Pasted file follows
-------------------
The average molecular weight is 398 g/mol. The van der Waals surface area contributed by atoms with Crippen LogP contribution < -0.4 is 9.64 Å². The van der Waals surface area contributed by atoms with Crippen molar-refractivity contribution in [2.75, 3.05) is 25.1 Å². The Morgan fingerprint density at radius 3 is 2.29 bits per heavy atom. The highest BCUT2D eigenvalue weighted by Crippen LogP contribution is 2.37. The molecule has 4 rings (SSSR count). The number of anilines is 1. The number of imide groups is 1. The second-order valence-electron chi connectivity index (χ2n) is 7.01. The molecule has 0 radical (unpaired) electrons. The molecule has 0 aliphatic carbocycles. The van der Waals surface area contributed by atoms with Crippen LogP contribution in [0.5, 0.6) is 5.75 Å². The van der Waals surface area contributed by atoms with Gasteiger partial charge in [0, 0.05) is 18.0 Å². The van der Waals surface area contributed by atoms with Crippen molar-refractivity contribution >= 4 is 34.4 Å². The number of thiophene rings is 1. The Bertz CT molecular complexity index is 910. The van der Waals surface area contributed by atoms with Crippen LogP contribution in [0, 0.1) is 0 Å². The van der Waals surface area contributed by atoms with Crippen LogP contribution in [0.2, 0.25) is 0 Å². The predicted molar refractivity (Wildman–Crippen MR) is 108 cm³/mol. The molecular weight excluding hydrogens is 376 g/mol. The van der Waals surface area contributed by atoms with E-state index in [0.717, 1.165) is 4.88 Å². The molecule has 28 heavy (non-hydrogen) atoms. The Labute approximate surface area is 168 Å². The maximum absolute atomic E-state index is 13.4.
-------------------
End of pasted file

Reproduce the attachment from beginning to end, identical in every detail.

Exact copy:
The average molecular weight is 398 g/mol. The van der Waals surface area contributed by atoms with Crippen LogP contribution < -0.4 is 9.64 Å². The van der Waals surface area contributed by atoms with Crippen molar-refractivity contribution in [2.75, 3.05) is 25.1 Å². The Morgan fingerprint density at radius 3 is 2.29 bits per heavy atom. The highest BCUT2D eigenvalue weighted by Crippen LogP contribution is 2.37. The molecule has 4 rings (SSSR count). The number of anilines is 1. The number of imide groups is 1. The second-order valence-electron chi connectivity index (χ2n) is 7.01. The molecule has 0 radical (unpaired) electrons. The molecule has 0 aliphatic carbocycles. The van der Waals surface area contributed by atoms with Crippen LogP contribution in [0.5, 0.6) is 5.75 Å². The van der Waals surface area contributed by atoms with Gasteiger partial charge in [0, 0.05) is 18.0 Å². The van der Waals surface area contributed by atoms with Crippen molar-refractivity contribution >= 4 is 34.4 Å². The number of thiophene rings is 1. The Bertz CT molecular complexity index is 910. The van der Waals surface area contributed by atoms with Crippen LogP contribution in [0, 0.1) is 0 Å². The van der Waals surface area contributed by atoms with Crippen LogP contribution in [0.2, 0.25) is 0 Å². The predicted molar refractivity (Wildman–Crippen MR) is 108 cm³/mol. The molecular weight excluding hydrogens is 376 g/mol. The van der Waals surface area contributed by atoms with E-state index in [0.717, 1.165) is 4.88 Å². The molecule has 28 heavy (non-hydrogen) atoms. The Labute approximate surface area is 168 Å². The maximum absolute atomic E-state index is 13.4.